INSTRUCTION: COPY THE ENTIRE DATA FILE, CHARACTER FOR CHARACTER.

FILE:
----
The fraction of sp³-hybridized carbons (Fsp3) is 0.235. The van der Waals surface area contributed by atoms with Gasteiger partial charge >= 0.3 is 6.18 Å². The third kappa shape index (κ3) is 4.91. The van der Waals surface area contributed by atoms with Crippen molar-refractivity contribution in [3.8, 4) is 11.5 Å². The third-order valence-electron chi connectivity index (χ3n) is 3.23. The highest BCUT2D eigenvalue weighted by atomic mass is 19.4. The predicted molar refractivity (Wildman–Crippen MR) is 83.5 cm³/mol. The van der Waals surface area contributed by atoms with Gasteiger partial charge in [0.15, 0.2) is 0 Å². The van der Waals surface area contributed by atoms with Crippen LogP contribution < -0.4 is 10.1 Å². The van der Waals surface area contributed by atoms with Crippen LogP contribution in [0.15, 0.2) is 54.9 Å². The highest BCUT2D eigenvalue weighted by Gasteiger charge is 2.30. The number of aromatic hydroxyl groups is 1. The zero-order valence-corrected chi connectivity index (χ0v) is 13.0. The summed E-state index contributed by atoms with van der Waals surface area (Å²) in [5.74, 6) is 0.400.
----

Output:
The fraction of sp³-hybridized carbons (Fsp3) is 0.235. The van der Waals surface area contributed by atoms with Gasteiger partial charge >= 0.3 is 6.18 Å². The third kappa shape index (κ3) is 4.91. The van der Waals surface area contributed by atoms with Crippen molar-refractivity contribution in [3.8, 4) is 11.5 Å². The third-order valence-electron chi connectivity index (χ3n) is 3.23. The highest BCUT2D eigenvalue weighted by atomic mass is 19.4. The predicted molar refractivity (Wildman–Crippen MR) is 83.5 cm³/mol. The van der Waals surface area contributed by atoms with Gasteiger partial charge in [0.15, 0.2) is 0 Å². The van der Waals surface area contributed by atoms with Crippen LogP contribution < -0.4 is 10.1 Å². The van der Waals surface area contributed by atoms with Crippen LogP contribution in [0.15, 0.2) is 54.9 Å². The highest BCUT2D eigenvalue weighted by Gasteiger charge is 2.30. The number of aromatic hydroxyl groups is 1. The zero-order valence-corrected chi connectivity index (χ0v) is 13.0. The summed E-state index contributed by atoms with van der Waals surface area (Å²) in [5.74, 6) is 0.400.